Neuro-Tech,
34 MINS

#151: Can White Noise Help You Focus?

October 21, 2016

Let’s say you really need to focus and get some work done.  Where do you go?  The library?  A busy coffee shop?

You probably have an idea of where you work best, but now there’s science to back you up.  New research from Dr. Sverker Sikström, Professor and Chair of the Cognitive Division of the Department of Psychology at Lund University, shows that noisy environments are best for concentration, but only for certain people.

White Noise and Attention

You might think that working in a noisy environment would be distracting.  But it turns out that for people who have a hard time focusing, loud, white background noise actually improves attention by 10-20%.

Dr. Sikström and his colleagues tested recall performance (asking people to memorize a list of words) in both silent environments and with white noise in the background.

For people who had self-rated difficulty sustaining attention, being exposed to white noise improved their performance.  But there were no benefits from white noise for people who didn’t usually have a problem concentrating.

Another counterintuitive finding:  the white noise the researchers played was loud, like vacuum cleaner loud (80 decibels). When the white noise was played below 70 decibels, the benefit diminished.  Whether louder white noise would be even more beneficial isn’t known.

One theory as to why louder is better rests on the fact that memory performance happens in brain areas totally distinct from where detecting noises happens.  So, in order for the noise to “push” into memory areas, it needs to loud.

What Is White Noise?

Unlike other types of noise, white noise does not focus the listener’s attention onto something in particular.  It’s a steady, continuous background pattern of noise, where nothing stands out.

Think:  randomly honking horns vs. regularly crashing waves.

And white isn’t the only color of noise.  There’s everything from brown to pink to gray noise.

The difference between the colors is based on volume at different frequencies.  White noise has the same level of loudness regardless of frequency.  The other colors get louder at higher or lower frequencies.

Using White Noise For Better Focus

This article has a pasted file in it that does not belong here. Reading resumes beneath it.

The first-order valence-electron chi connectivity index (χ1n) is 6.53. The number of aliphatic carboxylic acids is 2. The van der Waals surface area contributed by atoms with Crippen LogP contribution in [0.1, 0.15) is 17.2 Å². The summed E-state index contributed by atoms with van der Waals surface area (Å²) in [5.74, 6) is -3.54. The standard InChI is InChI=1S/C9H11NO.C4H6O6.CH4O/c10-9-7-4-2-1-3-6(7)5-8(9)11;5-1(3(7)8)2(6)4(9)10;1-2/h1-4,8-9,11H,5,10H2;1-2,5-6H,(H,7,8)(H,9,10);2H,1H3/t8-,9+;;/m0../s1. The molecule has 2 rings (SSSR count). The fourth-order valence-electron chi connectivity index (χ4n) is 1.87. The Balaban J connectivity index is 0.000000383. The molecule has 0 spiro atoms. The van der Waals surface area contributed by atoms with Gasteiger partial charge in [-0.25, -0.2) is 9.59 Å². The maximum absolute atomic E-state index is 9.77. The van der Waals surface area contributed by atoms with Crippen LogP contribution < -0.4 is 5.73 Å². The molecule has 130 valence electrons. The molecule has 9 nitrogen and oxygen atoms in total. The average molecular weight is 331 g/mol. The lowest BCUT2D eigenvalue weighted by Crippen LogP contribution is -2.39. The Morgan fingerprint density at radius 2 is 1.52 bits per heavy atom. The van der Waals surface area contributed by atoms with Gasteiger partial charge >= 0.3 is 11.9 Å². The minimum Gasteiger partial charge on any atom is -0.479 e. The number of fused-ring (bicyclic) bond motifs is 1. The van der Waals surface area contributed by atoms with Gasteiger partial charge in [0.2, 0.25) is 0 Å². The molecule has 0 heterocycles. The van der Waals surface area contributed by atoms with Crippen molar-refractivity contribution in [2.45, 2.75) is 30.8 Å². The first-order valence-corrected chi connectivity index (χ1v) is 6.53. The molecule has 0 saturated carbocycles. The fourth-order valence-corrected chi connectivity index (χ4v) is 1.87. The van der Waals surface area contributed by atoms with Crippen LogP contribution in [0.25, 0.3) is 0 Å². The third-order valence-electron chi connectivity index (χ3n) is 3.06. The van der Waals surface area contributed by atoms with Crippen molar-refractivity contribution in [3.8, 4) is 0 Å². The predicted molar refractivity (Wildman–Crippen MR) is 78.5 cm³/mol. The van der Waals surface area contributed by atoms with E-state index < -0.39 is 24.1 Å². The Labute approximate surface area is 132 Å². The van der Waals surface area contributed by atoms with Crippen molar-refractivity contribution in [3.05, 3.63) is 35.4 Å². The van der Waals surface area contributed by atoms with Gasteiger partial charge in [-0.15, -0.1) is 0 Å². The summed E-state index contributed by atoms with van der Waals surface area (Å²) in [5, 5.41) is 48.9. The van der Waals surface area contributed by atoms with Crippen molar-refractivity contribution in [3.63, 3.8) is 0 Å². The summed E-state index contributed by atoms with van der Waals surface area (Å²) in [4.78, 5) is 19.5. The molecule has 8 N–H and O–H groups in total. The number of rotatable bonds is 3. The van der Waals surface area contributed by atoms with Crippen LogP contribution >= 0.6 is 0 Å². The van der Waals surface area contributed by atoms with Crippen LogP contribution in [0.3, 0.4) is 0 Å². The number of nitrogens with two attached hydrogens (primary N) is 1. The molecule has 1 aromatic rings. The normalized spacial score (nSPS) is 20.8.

If you don’t have any problems focusing, white noise isn’t likely to help you.  Same goes if you’re hyperactive, but not inattentive.

But, if you do have difficulty concentrating, there’s an app for that.

Dr. Sikström developed the Smart Noise app, which play white noise and also test whether you actually benefit from white noise.  Unfortunately, it’s only in Swedish at the moment.

For English speakers, there’s MyNoise, a free iTunes app that will generate different types of white noise (rain, bells, and spring are just a few of the options).

Happy focusing!

PS:  For more on how to get your best brain, join our weekly Brain Breakfast!

Show Notes
  • 00:00:22

    White noise and its cognitive benefits

  • 00:01:27

    This Week in Neuroscience: How animals are adapting to cope with their noisiest neighbours – humans

  • 00:05:20

    The audience interaction section

  • 00:07:11

    What is white noise?

  • 00:08:30

    Intro to Dr. Sverker Sikström

  • 00:09:00

    How Dr. Sikström 's research began

  • 00:11:51

    The differences between types of noise

  • 00:12:20

    Do humans and animals hear different noises?

  • 00:12:49

    The effect of a noisy environment on cognition

  • 00:14:25

    Anxiety and noise

  • 00:16:05

    Attention and noise levels

  • 00:17:39

    Types of tests in Dr. Sikström 's noise research and the Smart Noise app

  • 00:18:18

    Self-assessing if noise will work for you

  • 00:19:28

    Potential follow-ups to Dr. Sikström 's research

  • 00:21:06

    The increase in attentiveness and mechanism of action theory

  • 00:24:24

    What variables were tested for?

  • 00:28:20

    Ruthless Listener-Retention Gimmick: Cocaine Accumulation in Fish Eyes

2 comments

  1. ben says:

    I wonder if the improvements start to disappear after prolonged use and/or if those that find it helpful, then have even more difficulty focusing when they go without the noise.

    I think I’m in the hypersensitive camp… noises like dogs barking, birds singing, kids yelling, drive me absolutely insane!

    1. Jesse Lawler says:

      Ben — Later this year I’m going to be getting into a super-silence chamber (technically the polar opposite of white noise, although my gut instinct tells me the effect might be similar, like far-Right and far-Left political extremism). Looking forward to comparing/contrasting the stimuli/lack-of-stimuli. (Agreed re: kids yelling!)

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